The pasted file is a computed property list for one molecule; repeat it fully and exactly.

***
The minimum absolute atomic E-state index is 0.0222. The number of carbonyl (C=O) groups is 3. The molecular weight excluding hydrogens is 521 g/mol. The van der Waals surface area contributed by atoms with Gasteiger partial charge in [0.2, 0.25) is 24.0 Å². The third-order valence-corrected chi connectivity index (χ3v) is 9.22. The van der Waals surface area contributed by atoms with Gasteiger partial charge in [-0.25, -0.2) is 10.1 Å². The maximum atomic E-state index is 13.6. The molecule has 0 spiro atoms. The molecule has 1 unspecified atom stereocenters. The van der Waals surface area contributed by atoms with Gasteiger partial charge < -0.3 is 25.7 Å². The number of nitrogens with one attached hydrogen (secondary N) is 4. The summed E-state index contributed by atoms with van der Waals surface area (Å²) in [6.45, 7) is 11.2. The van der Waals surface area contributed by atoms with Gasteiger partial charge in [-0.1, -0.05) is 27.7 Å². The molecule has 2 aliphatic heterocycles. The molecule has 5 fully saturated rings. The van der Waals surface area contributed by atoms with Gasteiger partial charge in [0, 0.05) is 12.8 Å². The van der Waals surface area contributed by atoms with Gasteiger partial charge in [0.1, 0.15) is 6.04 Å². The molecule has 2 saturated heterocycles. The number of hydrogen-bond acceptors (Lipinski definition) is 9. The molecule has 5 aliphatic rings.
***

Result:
The minimum absolute atomic E-state index is 0.0222. The number of carbonyl (C=O) groups is 3. The molecular weight excluding hydrogens is 521 g/mol. The van der Waals surface area contributed by atoms with Gasteiger partial charge in [0.2, 0.25) is 24.0 Å². The third-order valence-corrected chi connectivity index (χ3v) is 9.22. The van der Waals surface area contributed by atoms with Gasteiger partial charge in [-0.25, -0.2) is 10.1 Å². The maximum atomic E-state index is 13.6. The molecule has 0 spiro atoms. The molecule has 1 unspecified atom stereocenters. The van der Waals surface area contributed by atoms with Gasteiger partial charge < -0.3 is 25.7 Å². The number of nitrogens with one attached hydrogen (secondary N) is 4. The summed E-state index contributed by atoms with van der Waals surface area (Å²) in [6.45, 7) is 11.2. The van der Waals surface area contributed by atoms with Gasteiger partial charge in [-0.1, -0.05) is 27.7 Å². The molecule has 2 aliphatic heterocycles. The molecule has 5 fully saturated rings. The van der Waals surface area contributed by atoms with Gasteiger partial charge in [0, 0.05) is 12.8 Å². The van der Waals surface area contributed by atoms with Gasteiger partial charge in [0.1, 0.15) is 6.04 Å². The molecule has 2 saturated heterocycles. The number of hydrogen-bond acceptors (Lipinski definition) is 9. The molecule has 5 aliphatic rings.